Muntadhar al-Zaidi famously threw his shoes at President George W. Bush in December 2008, kicking off a stream of shoe-throwing protests around Iraq and the world. He then spent nine months in jail. TheRealNews.com has now posted a four-part video interview in which al-Zaidi reveals, to the certain bewilderment of many Americans, that he has absolutely no notion of "hating us for our freedoms." In fact, al-Zaidi lists completely unrelated grievances not unlike those listed by every other individual ever alleged to have hated us for out freedoms. It's enough to make you almost suspect there was a pattern, if you didn't know better.
Al-Zaidi says in Part 1 of the interview, in which he also lists his grievances with the United States, that he expected and was prepared to be killed immediately for throwing his shoes at Bush's head. He left behind a videotaped statement and a will, he says. Al-Zaidi had been working as a broadcast journalist for Al-Baghdadia TV, and writing about the U.S. occupation of Iraq. He says that he did not believe the world was reading his writings, and that throwing his shoes at Bush was a means of grabbing people's attention. It certainly worked, at least temporarily.
In Part 2 of the video, al-Zaidi describes the kind of stories he had been reporting on, including many American war crimes. He describes an incident he reported on in which Americans raped and murdered and then tried to make their crime appear to be sectarian and Iraqi. Al-Zaidi preaches vengeance and explains his duty to pay Bush back for the mass-murder of his countrymen and women. That Americans' similar habit of thinking in terms of revenge, albeit for fictional wrongs, was what allowed Bush to begin the war and continue it may not have occurred to al-Zaidi, and it hardly seems our place to tell Iraqis about the evils of revenge in their legal resistance while our nation uses a combination of revenge and lies to launch illegal wars. Nonetheless, al-Zaidi is on the wrong path here.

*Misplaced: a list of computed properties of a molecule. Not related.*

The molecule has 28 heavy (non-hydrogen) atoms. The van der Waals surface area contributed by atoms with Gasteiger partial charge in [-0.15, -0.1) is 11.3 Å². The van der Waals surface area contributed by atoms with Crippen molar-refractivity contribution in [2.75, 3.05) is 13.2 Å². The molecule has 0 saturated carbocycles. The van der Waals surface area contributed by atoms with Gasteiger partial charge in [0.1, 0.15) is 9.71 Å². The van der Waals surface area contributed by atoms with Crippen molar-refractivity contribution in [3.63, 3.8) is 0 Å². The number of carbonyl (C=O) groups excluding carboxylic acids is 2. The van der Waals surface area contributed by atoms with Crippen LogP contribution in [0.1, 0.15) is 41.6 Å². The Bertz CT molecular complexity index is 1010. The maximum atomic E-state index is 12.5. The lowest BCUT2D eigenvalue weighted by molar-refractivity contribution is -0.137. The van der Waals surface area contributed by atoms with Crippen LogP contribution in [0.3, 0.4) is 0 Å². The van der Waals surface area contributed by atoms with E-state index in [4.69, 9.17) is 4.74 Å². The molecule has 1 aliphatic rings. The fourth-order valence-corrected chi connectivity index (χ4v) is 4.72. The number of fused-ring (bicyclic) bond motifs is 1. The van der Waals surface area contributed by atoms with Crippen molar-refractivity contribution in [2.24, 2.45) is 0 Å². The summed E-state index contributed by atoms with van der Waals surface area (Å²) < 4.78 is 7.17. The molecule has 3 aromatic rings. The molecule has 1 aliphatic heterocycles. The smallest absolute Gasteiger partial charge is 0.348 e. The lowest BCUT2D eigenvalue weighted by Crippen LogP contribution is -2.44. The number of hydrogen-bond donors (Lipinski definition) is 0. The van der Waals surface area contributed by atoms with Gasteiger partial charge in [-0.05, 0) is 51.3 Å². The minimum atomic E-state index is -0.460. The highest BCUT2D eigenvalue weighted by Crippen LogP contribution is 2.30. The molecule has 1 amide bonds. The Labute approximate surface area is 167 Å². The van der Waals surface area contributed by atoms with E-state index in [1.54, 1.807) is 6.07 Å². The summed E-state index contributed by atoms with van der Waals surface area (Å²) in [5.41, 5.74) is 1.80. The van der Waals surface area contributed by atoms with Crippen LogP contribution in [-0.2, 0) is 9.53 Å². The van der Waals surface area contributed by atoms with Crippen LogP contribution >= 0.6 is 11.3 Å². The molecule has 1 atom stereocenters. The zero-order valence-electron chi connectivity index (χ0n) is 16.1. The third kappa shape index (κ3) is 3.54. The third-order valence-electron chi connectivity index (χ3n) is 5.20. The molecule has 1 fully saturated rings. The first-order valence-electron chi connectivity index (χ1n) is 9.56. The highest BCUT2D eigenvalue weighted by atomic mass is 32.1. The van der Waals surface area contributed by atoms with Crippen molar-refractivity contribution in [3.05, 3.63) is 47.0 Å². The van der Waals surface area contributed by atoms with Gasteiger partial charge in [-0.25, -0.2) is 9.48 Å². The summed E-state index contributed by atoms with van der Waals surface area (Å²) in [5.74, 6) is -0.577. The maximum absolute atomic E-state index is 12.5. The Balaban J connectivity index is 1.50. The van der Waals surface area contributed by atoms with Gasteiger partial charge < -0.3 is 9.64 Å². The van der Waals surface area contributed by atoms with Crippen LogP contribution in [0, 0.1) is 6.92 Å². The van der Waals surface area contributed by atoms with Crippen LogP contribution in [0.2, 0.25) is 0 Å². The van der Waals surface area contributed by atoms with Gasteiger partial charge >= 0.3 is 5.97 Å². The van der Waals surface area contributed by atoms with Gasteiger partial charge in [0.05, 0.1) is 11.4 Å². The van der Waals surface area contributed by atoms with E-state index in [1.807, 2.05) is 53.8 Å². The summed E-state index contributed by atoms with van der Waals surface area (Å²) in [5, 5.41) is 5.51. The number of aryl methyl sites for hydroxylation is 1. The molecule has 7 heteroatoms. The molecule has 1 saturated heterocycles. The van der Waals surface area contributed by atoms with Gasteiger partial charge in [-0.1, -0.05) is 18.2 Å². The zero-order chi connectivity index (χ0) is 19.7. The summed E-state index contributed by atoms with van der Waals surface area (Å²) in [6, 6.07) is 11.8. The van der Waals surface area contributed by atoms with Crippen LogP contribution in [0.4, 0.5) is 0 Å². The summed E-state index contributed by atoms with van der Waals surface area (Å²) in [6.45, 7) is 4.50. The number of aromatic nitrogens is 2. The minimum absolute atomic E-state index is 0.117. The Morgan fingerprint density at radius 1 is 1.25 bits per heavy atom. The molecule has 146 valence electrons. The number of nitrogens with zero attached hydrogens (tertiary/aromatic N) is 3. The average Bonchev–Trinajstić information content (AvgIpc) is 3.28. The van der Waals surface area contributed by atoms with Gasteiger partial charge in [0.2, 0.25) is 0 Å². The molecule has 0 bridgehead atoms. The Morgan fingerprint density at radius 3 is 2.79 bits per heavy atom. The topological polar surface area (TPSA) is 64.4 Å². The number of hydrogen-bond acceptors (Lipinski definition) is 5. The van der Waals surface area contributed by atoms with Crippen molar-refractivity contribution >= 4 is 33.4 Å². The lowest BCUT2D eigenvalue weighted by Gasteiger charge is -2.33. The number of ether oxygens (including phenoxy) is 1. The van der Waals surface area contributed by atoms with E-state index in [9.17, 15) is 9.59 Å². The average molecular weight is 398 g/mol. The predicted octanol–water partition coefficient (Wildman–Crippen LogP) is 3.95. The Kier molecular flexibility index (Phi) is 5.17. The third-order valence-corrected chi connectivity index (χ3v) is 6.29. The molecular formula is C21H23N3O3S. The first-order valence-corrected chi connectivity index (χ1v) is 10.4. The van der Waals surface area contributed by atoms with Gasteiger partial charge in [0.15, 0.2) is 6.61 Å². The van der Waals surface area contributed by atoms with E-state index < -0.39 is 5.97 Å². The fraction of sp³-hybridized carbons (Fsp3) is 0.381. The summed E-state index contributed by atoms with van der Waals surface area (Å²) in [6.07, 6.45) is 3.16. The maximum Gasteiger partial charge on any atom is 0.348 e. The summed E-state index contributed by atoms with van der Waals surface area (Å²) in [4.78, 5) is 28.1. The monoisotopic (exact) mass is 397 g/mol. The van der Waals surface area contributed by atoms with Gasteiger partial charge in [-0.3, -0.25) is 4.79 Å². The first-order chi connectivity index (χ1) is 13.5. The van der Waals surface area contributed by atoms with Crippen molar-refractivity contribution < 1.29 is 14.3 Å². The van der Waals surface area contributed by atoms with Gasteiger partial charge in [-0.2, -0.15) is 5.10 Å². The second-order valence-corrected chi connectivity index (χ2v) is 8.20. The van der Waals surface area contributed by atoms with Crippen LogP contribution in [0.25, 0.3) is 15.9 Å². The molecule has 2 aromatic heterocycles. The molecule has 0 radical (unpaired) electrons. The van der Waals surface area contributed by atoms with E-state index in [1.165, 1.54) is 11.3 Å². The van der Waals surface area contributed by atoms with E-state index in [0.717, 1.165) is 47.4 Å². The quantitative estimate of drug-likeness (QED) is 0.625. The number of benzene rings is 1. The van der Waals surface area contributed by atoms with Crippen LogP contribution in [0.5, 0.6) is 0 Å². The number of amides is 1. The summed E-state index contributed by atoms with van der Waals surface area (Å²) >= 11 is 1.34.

Al-Zaidi says that when he threw his shoes, he was beaten and tortured by Iraqis working with Americans for a few days until his brother spoke out publicly against this abuse. Al-Zaidi was then held in solitary confinement for three months, which he describes as worse than the physical torture. Al-Zaidi remained in jail for six more months following a trial (of him, of course, not of Bush). The Iraqi media did not, for the most part, cover his torturing, al-Zaidi says in Part 3, because the media in Iraq is largely controlled by the United States and its collaborators.
Asked his opinion on President Obama and whether he would throw shoes at him too, al-Zaidi says the change in president means nothing, that the important thing is withdrawal. Iraqis may lose patience if the withdrawal is delayed, al-Zaidi warns.
Asked whether Iraq will be worse off if the United States leaves, al-Zaidi replies that those destabilizing Iraq are the United States and its allies, and that Iraq has already seen massive sectarian violence even during the occupation. The level of hatred and violence between Sunnis and Shias one hears about in the media, however, is not real, al-Zaidi says, comparing it to the pre-war lies about "weapons of mass destruction."
In Part 4, al-Zaidi says he's seen no evidence that the United States will withdraw from Iraq. He thinks the stage is being set to create a pretext for extending the occupation. This, al-Zaidi says, is in the interest of politicians who are working with and depending on the United States. But the primary demand from the Iraqi people, al-Zaidi makes clear, is that all US troops and mercenaries leave immediately.
Here is the video.